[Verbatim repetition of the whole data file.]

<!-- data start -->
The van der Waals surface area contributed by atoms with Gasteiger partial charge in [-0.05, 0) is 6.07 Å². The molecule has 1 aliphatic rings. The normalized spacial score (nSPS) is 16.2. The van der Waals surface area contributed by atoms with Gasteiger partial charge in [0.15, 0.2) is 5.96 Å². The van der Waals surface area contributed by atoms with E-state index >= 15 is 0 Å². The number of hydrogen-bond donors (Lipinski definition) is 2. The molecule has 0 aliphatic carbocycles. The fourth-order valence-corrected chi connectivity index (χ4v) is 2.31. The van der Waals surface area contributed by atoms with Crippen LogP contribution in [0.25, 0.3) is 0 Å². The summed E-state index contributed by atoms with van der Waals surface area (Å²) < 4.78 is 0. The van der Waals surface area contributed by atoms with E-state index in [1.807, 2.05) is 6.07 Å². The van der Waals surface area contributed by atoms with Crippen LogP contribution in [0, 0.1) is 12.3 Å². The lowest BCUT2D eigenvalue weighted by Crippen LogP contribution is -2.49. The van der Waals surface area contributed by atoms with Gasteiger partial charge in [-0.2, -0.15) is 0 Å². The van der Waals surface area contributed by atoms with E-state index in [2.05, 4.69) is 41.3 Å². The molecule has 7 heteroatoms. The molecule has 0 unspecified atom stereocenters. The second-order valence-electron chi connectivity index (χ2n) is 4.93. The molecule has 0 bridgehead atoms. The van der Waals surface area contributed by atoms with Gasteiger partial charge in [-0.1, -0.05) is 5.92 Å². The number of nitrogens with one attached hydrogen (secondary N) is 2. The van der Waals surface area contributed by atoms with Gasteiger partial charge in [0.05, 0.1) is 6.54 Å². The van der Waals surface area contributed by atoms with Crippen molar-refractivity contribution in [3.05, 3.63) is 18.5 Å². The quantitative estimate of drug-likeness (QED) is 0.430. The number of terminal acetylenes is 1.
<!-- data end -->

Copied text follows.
The van der Waals surface area contributed by atoms with Gasteiger partial charge in [-0.05, 0) is 6.07 Å². The molecule has 1 aliphatic rings. The normalized spacial score (nSPS) is 16.2. The van der Waals surface area contributed by atoms with Gasteiger partial charge in [0.15, 0.2) is 5.96 Å². The van der Waals surface area contributed by atoms with E-state index >= 15 is 0 Å². The number of hydrogen-bond donors (Lipinski definition) is 2. The molecule has 0 aliphatic carbocycles. The fourth-order valence-corrected chi connectivity index (χ4v) is 2.31. The van der Waals surface area contributed by atoms with Crippen LogP contribution in [0.25, 0.3) is 0 Å². The summed E-state index contributed by atoms with van der Waals surface area (Å²) < 4.78 is 0. The van der Waals surface area contributed by atoms with E-state index in [1.807, 2.05) is 6.07 Å². The van der Waals surface area contributed by atoms with Crippen LogP contribution in [0, 0.1) is 12.3 Å². The lowest BCUT2D eigenvalue weighted by Crippen LogP contribution is -2.49. The van der Waals surface area contributed by atoms with Gasteiger partial charge in [-0.2, -0.15) is 0 Å². The van der Waals surface area contributed by atoms with E-state index in [2.05, 4.69) is 41.3 Å². The molecule has 7 heteroatoms. The molecule has 0 unspecified atom stereocenters. The second-order valence-electron chi connectivity index (χ2n) is 4.93. The molecule has 0 bridgehead atoms. The van der Waals surface area contributed by atoms with Gasteiger partial charge in [-0.1, -0.05) is 5.92 Å². The number of nitrogens with one attached hydrogen (secondary N) is 2. The van der Waals surface area contributed by atoms with Gasteiger partial charge in [0.05, 0.1) is 6.54 Å². The van der Waals surface area contributed by atoms with Crippen molar-refractivity contribution in [3.05, 3.63) is 18.5 Å². The quantitative estimate of drug-likeness (QED) is 0.430. The number of terminal acetylenes is 1.